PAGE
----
The percentage of Americans over the age of 65 is set to double by the year 2050, according to data from the US Census. By that time, it’s expected that almost one in five Americans will be in that age group, something that a new report claims could lead to a housing crisis, as many will struggle to be able to find suitable accommodation.
The Center for Housing Policy report, titled “Housing an Aging Population — Are We Prepared?”, warns that the country is going to be faced with a huge burden as its senior population soars, claims a story first published by RISMedia.
A number of interesting statistics were revealed by the report. It found that older Americans are much more likely to spend 50% of their income on their housing than younger people. While homeowners aged 65 and above are more likely to have paid off their mortgages, the older generation is set to struggle anyway due to its lower income. Housing-related costs such as property taxed, utilities and home maintenance will continue to take a huge chunk out of their incomes, something that will even burden homeowners who are free of their mortgages.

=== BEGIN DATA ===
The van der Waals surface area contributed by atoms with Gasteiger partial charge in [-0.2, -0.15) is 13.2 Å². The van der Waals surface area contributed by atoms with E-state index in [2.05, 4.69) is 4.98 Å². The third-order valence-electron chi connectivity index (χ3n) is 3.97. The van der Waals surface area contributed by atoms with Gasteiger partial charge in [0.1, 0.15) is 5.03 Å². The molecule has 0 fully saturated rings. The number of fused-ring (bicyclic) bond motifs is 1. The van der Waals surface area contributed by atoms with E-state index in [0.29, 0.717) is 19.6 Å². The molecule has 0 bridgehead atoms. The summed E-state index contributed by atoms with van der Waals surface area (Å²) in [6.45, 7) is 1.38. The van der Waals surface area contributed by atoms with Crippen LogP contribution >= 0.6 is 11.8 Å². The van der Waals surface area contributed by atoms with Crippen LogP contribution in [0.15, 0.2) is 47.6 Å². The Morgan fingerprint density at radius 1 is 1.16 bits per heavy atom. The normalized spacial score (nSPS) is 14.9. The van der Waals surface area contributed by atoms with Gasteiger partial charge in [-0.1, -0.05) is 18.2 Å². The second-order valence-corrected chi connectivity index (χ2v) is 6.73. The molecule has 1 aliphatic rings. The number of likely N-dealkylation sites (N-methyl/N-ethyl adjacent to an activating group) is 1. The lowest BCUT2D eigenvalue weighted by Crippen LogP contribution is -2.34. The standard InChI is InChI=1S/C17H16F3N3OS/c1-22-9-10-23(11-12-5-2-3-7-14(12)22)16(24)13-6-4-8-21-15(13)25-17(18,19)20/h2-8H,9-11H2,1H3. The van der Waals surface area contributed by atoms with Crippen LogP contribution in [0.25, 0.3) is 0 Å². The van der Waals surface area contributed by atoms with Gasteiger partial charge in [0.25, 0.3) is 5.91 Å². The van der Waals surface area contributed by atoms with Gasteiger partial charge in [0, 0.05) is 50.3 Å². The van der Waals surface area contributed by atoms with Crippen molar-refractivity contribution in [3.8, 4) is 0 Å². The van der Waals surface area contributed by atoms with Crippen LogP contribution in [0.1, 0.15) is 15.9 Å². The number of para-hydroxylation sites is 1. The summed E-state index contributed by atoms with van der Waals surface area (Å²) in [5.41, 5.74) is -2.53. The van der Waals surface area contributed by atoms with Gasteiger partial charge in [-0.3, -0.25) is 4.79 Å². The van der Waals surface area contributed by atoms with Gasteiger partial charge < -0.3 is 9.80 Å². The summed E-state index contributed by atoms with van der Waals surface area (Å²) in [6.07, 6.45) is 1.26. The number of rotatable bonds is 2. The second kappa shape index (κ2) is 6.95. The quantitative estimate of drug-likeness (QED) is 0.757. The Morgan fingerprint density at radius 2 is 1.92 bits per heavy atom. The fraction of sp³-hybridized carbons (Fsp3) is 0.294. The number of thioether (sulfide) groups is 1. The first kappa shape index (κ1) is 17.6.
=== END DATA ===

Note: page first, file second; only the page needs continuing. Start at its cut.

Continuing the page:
Rodney Harrell, a policy adviser at AARP’s Public Policy Institute, warned that a huge potential crisis is looming for the nation:
“As the older population grows, meeting the housing needs of older adults is certain to become a significant challenge across the nation. States and communities need to effectively respond by adopting policies that ensure adequate, affordable housing for people of all ages.”
The Center for Housing Policy has called for variety of new homes to meet the specialized care needs of senior citizens, such as more assisted-care residences, more congregate housing and more continuing care retirement. The report also recommends providing loans and/or grants to assist senior homeowners in modifying their homes, so that they can continue to live where they are. In addition, the authors of the report have asked for housing voucher programs or the abatement of property tax to relive housing-related costs.